Week 5


"What you do or cause to happen."

Expanded Definition

Actions are the physical or mental activities performed by an individual in response to internal or external stimuli. They are the visible or observable ways in which people express their intentions, thoughts, and feelings. Actions can initiate change and leave a lasting impact on oneself and others.


The word "action" (plural form, “actions”) comes from the Latin word actionem (nominative actio), meaning "a doing, a making, or a performing." This word is derived from the Latin verb agere, which means "to do, perform, or set in motion." The term "action" was adopted into English around the 14th century, and it has gained various meanings including “active exertion,” “a deed,” and “a noteworthy activity.” Since then, its meaning has developed to denote any physical or mental activity that is performed or initiated by an individual.

Classroom Strategies

Help your students understand the role of actions in their thought processes and emotional experiences, so they can intentionally act in a way that positively shape their lives. Teach them Positive Action's "Thoughts-Actions-Feelings" educational philosophy, and encourage them to recognize that their choices can impact their overall well-being. Follow these strategies to help students understand the role of actions:

  1. Illustrate the connection: Explain the interconnectedness of thoughts, actions, and feelings. Emphasize that thoughts can influence actions, and actions can subsequently affect emotions for both the individual and others around them.

  2. Highlight personal responsibility: Teach students that they have control over their actions, and by making conscious choices, they can impact their emotions and experiences positively.

  3. Encourage self-assessment:: Encourage students to reflect on their actions and the motivations behind them. This can be done through journaling, class discussions, or role-playing exercises. By encouraging students to evaluate themselves, you help them develop awareness of the motives and goals behind their choices.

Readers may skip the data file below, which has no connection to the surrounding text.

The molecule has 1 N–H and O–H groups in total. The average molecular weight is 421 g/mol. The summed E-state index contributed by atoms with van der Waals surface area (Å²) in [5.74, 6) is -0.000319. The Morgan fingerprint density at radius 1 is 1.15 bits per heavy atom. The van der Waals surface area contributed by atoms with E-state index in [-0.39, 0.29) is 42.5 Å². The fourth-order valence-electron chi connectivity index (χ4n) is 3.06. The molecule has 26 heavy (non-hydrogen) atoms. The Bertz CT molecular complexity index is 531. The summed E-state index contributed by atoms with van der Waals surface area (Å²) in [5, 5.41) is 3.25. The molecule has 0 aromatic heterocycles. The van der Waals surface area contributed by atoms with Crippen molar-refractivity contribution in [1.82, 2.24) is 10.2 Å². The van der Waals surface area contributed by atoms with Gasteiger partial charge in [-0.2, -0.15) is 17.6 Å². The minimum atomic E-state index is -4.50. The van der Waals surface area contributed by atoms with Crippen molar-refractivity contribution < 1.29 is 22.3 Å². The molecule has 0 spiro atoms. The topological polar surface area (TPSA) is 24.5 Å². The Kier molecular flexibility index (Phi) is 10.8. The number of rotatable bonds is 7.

4. Engage in role-playing: Use role-playing activities to help students explore various scenarios and practice making positive actions in response to different situations.

  5. Discuss consequences: Teach students about the consequences of their actions, both positive and negative. Help them understand that their actions can have a lasting impact on themselves and others.

  6. Encourage problem-solving: Provide opportunities for students to engage in problem-solving activities, allowing them to practice making decisions and taking actions that lead to positive outcomes.

  7. Model positive actions: Demonstrate the power of positive actions through your own behavior and interactions with students, setting an example for them to follow.

  8. Create opportunities for positive action: Incorporate activities and projects that encourage students to engage in positive actions, such as community service, collaboration, or acts of kindness.

  9. Reinforce the connection: Regularly reinforce the connection between thoughts, actions, and feelings throughout your teaching. By consistently revisiting this relationship, you can enhance students' understanding and application of these concepts. Illuminate their learning by utilizing relevant real-life examples from the classroom and their daily experiences.

By incorporating these strategies into your teaching, you can help students understand the vital role of actions within the “Thoughts-Actions-Feelings” educational philosophy, empowering them to make conscious choices that positively influence their emotions and experiences.


Character Actions

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